64 episodes

Love is the Message: Music, Dance & Counterculture is a new show from Tim Lawrence and Jeremy Gilbert, both of them authors, academics, DJs and dance party organisers.

Tune in, Turn on and Get Down to in-depth discussion of the sonic, social and political legacies of radical movements from the 1960s to today. Starting with David Mancuso's NYC Loft parties, we’ll explore the countercultural sounds, scenes and ideas of the late 20th and early 21st centuries.

”There’s one big party going on all the time. Sometimes we get to tune into it.” The rest of the time there’s Love Is The Message.

Love is the Message: Dance, Music and Counterculture Love is the Message podcast

    • Music
    • 5.0 • 63 Ratings

Love is the Message: Music, Dance & Counterculture is a new show from Tim Lawrence and Jeremy Gilbert, both of them authors, academics, DJs and dance party organisers.

Tune in, Turn on and Get Down to in-depth discussion of the sonic, social and political legacies of radical movements from the 1960s to today. Starting with David Mancuso's NYC Loft parties, we’ll explore the countercultural sounds, scenes and ideas of the late 20th and early 21st centuries.

”There’s one big party going on all the time. Sometimes we get to tune into it.” The rest of the time there’s Love Is The Message.

    LITM Extra - 'What We're Listening To' June '22

    LITM Extra - 'What We're Listening To' June '22

    This is an excerpt of a full length episode currently only available to patrons. To become a patron and support what we're doing from £3 per month, head to www.patreon.com/LoveMessagePod.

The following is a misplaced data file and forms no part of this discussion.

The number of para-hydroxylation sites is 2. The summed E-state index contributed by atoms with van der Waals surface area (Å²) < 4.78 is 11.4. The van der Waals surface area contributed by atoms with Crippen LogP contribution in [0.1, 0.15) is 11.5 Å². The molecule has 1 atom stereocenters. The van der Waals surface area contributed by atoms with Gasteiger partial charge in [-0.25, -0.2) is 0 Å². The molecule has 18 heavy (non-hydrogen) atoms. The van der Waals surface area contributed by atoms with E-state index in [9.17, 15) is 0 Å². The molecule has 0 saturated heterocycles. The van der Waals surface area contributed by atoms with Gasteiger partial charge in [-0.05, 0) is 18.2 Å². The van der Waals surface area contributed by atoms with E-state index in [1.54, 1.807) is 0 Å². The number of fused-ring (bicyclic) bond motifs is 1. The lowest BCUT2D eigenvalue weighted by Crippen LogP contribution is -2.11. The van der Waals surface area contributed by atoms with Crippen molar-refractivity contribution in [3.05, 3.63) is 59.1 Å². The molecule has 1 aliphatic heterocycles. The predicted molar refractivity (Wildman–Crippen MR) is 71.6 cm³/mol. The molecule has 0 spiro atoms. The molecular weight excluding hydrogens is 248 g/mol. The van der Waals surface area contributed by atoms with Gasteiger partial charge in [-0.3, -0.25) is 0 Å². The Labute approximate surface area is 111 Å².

In this patrons-only bonus episode, Jeremy and Tim have a conversation about what music has been on their turntables recently.  Jeremy brings a pair of Indian compositions from very different ends of the musical spectrum: a steel strung guitar played like a sitar, and one of ten famous 'ragas to a disco beat'. Joining the dots between Indian Classical, '60s American fingerpickers and today, we also hear a new-ish release on show favourite International Anthem from reformed Post-Rocker Jeff Parker, and tuck into some 2010s electronic Afro-Disco from London's Ibibio Sound Machine.

    Tim shares a number of new discoveries, including the riotous contemporary Ghanian gospel of Alotgté Oho and a deeply psychedelic dancefloor freakout from Nico Gomez. We end with the new release from our friends at Beauty and the Beat, a tried-and-tested remix from our friend Kay Suzuki of some fantastic Guadalupian Gwoka.  

    This is part of a rough series of more conversational, unplanned episodes reflecting on what's been on our record players recently and what we've been up to that we'll be releasing to patrons to say thank you for your support.  

    Produced and edited by Matt Huxley.  

    The tracks discussed are: Jeff Parker - Four Folks
    Vishwa Mohan Bhatt - Raag Bageshree
    Don Cherry - Om Shanti Om
    Alogté Oho - Doose Mam
    Ibibio Sound Machine - The Talking Fish